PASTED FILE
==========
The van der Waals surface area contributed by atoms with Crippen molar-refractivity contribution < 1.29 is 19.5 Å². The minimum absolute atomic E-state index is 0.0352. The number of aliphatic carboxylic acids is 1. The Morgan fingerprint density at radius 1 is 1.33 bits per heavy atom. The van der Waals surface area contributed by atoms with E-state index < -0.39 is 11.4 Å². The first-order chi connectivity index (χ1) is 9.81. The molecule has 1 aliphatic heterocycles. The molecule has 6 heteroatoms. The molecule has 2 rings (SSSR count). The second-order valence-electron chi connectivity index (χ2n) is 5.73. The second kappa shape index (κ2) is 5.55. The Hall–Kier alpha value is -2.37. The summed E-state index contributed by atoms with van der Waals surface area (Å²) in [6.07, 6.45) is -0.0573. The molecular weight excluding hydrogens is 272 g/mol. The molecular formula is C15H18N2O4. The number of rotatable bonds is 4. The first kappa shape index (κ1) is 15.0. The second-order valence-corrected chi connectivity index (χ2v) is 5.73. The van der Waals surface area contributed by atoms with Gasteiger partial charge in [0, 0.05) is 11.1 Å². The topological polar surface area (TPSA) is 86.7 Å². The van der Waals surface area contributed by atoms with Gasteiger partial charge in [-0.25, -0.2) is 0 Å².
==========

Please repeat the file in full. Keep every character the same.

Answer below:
The van der Waals surface area contributed by atoms with Crippen molar-refractivity contribution < 1.29 is 19.5 Å². The minimum absolute atomic E-state index is 0.0352. The number of aliphatic carboxylic acids is 1. The Morgan fingerprint density at radius 1 is 1.33 bits per heavy atom. The van der Waals surface area contributed by atoms with E-state index < -0.39 is 11.4 Å². The first-order chi connectivity index (χ1) is 9.81. The molecule has 1 aliphatic heterocycles. The molecule has 6 heteroatoms. The molecule has 2 rings (SSSR count). The second-order valence-electron chi connectivity index (χ2n) is 5.73. The second kappa shape index (κ2) is 5.55. The Hall–Kier alpha value is -2.37. The summed E-state index contributed by atoms with van der Waals surface area (Å²) in [6.07, 6.45) is -0.0573. The molecular weight excluding hydrogens is 272 g/mol. The molecular formula is C15H18N2O4. The number of rotatable bonds is 4. The first kappa shape index (κ1) is 15.0. The second-order valence-corrected chi connectivity index (χ2v) is 5.73. The van der Waals surface area contributed by atoms with Gasteiger partial charge in [0, 0.05) is 11.1 Å². The topological polar surface area (TPSA) is 86.7 Å². The van der Waals surface area contributed by atoms with Gasteiger partial charge in [-0.25, -0.2) is 0 Å².